Rock Talk

Helping connect you with the NIH perspective

10 thoughts on “Balancing Life and Career

  1. This is an outstanding development and I am glad that the NSF has taken up the clarion call for increasing the support to men and women in research careers. My fiancé and I, both of whom are independently-funded trainees in the NIH system, hope that those initiatives also come to be promoted by the NIH. It is much easier to be outstanding researchers when adequate tools of support are available to those families that contribute so greatly to the NIH system. Moreover, providing the framework of support to NIH-associated family members can also serve as strong recruiting tools to future generations of researchers that view the life-of-a-researcher as one forbidding a ‘normal’ family life. We are looking forward to seeing those NIH ideas and initiatives in the future!

      • Why is there an exception on these policies for NRSA awardees? When I had an intramural competitive post-doc award (equivalent to the extramural NRSA) at NINDS and become pregnant, the AO informed me that the award allowed for no more than 6 weeks paid medical leave. If I wanted to take additional unpaid leave (as I requested after I ended up having to have a C-section), it would be considered a leave of absence and I would lose my health insurance! This is outrageous and a far cry from family friendly. I understand that these policies differ somewhat between institutes, but wanted to bring to your attention the fact that this is happening and see if any action has been taken to rectify these kinds of problems.

        • Though I feel that this situation is unfortunate and I completely sympathize, this is no different from how any employee would be treated at any other job in the US. Childbearing and childcare are not valued in US society if one compares us to other western countries. I’ve had this conversation multiple times with other women and men but there is never a proposed solution. Maybe we should look at how other countries successfully navigate this road. However we are in the US and no one wants to pay more taxes so we are in a catch 22 situation.

          • This is a very trite answer for what is essentially a policy issue. Allowing policies which promote sustainable, healthy families and promotes the well-being and long-term productivity of awardees has nothing to do with implied profligacy of the organization or the government as a whole.

  2. Life and career balance can only be achieved through the harmonization of external help/policies and internal adjustments, and the latter should be more important than the former. Biological sciences consume a large amount of time, which is a undeniable fact. Therefore, time management skills will be our best friend. Additionally, personal flexibility, good communication with partners and kids, and a supportive community can also greatly enhance the experiences of researchers. I greatly appreciate current NIH policies that alleviate some acute pains, but at the same time still hope for more “soft” policies that aim at helping researchers develop all the personal management skills that will benefit us on a daily basis.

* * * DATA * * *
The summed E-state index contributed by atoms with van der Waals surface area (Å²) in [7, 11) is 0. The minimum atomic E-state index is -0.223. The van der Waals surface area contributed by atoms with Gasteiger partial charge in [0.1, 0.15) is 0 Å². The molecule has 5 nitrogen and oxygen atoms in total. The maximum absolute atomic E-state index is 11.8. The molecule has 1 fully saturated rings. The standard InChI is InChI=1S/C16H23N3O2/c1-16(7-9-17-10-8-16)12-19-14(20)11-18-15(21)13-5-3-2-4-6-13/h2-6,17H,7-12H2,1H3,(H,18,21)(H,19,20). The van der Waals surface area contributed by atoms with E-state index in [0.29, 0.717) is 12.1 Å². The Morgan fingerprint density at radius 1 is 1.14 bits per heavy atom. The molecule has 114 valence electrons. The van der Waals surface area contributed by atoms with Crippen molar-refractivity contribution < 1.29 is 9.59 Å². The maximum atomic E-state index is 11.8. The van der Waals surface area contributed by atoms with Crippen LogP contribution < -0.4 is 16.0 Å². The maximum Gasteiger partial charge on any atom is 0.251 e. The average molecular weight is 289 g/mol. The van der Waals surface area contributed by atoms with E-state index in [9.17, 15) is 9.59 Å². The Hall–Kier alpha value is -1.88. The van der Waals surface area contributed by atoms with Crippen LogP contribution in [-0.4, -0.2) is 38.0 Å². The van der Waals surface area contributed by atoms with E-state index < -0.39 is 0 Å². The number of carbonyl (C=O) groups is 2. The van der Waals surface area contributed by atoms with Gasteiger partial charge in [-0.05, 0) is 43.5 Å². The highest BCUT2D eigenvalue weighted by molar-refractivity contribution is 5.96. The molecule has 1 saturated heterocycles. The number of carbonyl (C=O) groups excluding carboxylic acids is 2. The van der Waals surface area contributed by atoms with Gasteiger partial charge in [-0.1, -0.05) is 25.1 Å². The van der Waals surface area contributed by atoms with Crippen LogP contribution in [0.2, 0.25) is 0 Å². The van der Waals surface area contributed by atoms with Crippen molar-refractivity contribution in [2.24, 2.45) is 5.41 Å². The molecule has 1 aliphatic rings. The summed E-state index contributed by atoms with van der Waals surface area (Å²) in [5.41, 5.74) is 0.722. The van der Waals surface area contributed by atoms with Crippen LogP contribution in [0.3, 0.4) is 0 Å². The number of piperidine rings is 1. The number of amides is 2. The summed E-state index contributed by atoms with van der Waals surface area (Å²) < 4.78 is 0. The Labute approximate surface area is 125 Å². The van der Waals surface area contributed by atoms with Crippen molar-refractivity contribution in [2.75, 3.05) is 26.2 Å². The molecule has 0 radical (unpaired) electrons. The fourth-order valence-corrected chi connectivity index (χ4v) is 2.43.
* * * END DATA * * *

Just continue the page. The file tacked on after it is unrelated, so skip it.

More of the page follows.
3. Having read over the NSF initiative link provided above, I’m glad that a strong guide for development of family-friendly policies is based on the needs of women who want to nurture their kids without imperiling their career. I want to point out that policies that support a balanced life are good for both men and women who want to be good parents. Most families earning moderate incomes (science is generally that way) have two working parents, and both need flexibility to meet current work/life demands, especially in science careers. I still think that the primary reason for stress is the battle for scraps of funding, especially for those non-tenure track researchers who must raise their entire salary through grants. If the ratio of grant seeking to research effort is not improved, no amount of “flexibility” is going to solve the challenges we face.

  4. Unfortunately the institutions have the final word to decide if they implement NIH family-friendly policies or not. So it sounds great, but it’s not a reality, at least in my institution. I recently attended a conference with my baby and hired a nanny for four days. I was hoping to use my grant money to pay for the charges. Just got an email from some administrative in my institution denying to pay for the costs based on the fact that, according to NIH, “ such costs have to be incurred under formally-established institutional policies that are consistently applied regardless of the source of support”. Apparently my university does not have an institutional policy regardless of the source of support for these types of costs, therefore they don’t allow me to use my grant for daycare charges …. So the family friendly guidelines are a nice step forward but they’ll be useless unless the institutions adopt policies to apply them.

  5. ” such costs have to be incurred under formally-established institutional policies that are consistently applied regardless of the source of support”

    This is a big institutional loophole for any policy that the academic institution does not wish to employ. We have had this phrase offered to us on numerous occasions in response to our request to use NIH guidelines in dealing with insurance issues, and even on issues to which it does not remotely apply. NIH should eliminate this language.

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